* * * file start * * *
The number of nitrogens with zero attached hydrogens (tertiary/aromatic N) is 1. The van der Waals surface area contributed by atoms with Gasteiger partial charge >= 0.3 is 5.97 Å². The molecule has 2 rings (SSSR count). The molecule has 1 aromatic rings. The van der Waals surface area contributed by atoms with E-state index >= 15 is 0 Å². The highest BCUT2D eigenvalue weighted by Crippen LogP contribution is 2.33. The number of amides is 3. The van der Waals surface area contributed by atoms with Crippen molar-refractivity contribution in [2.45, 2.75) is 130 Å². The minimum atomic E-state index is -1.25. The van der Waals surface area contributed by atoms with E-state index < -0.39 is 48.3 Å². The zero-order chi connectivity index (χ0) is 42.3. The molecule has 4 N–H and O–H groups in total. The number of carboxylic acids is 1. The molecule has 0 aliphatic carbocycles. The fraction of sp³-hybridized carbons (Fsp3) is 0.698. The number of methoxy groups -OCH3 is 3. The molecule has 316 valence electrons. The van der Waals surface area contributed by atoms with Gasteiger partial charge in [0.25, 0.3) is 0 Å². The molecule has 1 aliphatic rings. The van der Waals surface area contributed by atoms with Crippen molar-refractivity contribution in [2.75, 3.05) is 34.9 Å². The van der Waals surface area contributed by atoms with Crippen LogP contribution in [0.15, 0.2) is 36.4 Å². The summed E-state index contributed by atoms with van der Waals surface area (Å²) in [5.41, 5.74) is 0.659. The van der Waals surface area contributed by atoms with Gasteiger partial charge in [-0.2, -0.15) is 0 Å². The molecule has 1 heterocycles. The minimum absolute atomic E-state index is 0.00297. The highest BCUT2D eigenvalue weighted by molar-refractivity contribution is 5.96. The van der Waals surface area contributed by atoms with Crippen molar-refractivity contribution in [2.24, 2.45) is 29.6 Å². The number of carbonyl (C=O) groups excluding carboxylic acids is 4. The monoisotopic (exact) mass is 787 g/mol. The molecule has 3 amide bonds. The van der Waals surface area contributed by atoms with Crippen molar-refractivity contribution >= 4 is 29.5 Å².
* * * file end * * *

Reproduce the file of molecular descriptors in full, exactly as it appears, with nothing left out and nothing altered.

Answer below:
The number of nitrogens with zero attached hydrogens (tertiary/aromatic N) is 1. The van der Waals surface area contributed by atoms with Gasteiger partial charge >= 0.3 is 5.97 Å². The molecule has 2 rings (SSSR count). The molecule has 1 aromatic rings. The van der Waals surface area contributed by atoms with E-state index >= 15 is 0 Å². The highest BCUT2D eigenvalue weighted by Crippen LogP contribution is 2.33. The number of amides is 3. The van der Waals surface area contributed by atoms with Crippen molar-refractivity contribution in [2.45, 2.75) is 130 Å². The minimum atomic E-state index is -1.25. The van der Waals surface area contributed by atoms with E-state index < -0.39 is 48.3 Å². The zero-order chi connectivity index (χ0) is 42.3. The molecule has 4 N–H and O–H groups in total. The number of carboxylic acids is 1. The molecule has 0 aliphatic carbocycles. The fraction of sp³-hybridized carbons (Fsp3) is 0.698. The number of methoxy groups -OCH3 is 3. The molecule has 316 valence electrons. The van der Waals surface area contributed by atoms with Gasteiger partial charge in [0.25, 0.3) is 0 Å². The molecule has 1 aliphatic rings. The van der Waals surface area contributed by atoms with Crippen molar-refractivity contribution in [2.75, 3.05) is 34.9 Å². The van der Waals surface area contributed by atoms with Crippen LogP contribution in [0.15, 0.2) is 36.4 Å². The summed E-state index contributed by atoms with van der Waals surface area (Å²) in [5.41, 5.74) is 0.659. The van der Waals surface area contributed by atoms with Gasteiger partial charge in [-0.2, -0.15) is 0 Å². The molecule has 1 heterocycles. The minimum absolute atomic E-state index is 0.00297. The highest BCUT2D eigenvalue weighted by molar-refractivity contribution is 5.96. The van der Waals surface area contributed by atoms with Crippen molar-refractivity contribution in [2.24, 2.45) is 29.6 Å². The number of carbonyl (C=O) groups excluding carboxylic acids is 4. The monoisotopic (exact) mass is 787 g/mol. The molecule has 3 amide bonds. The van der Waals surface area contributed by atoms with Crippen molar-refractivity contribution >= 4 is 29.5 Å².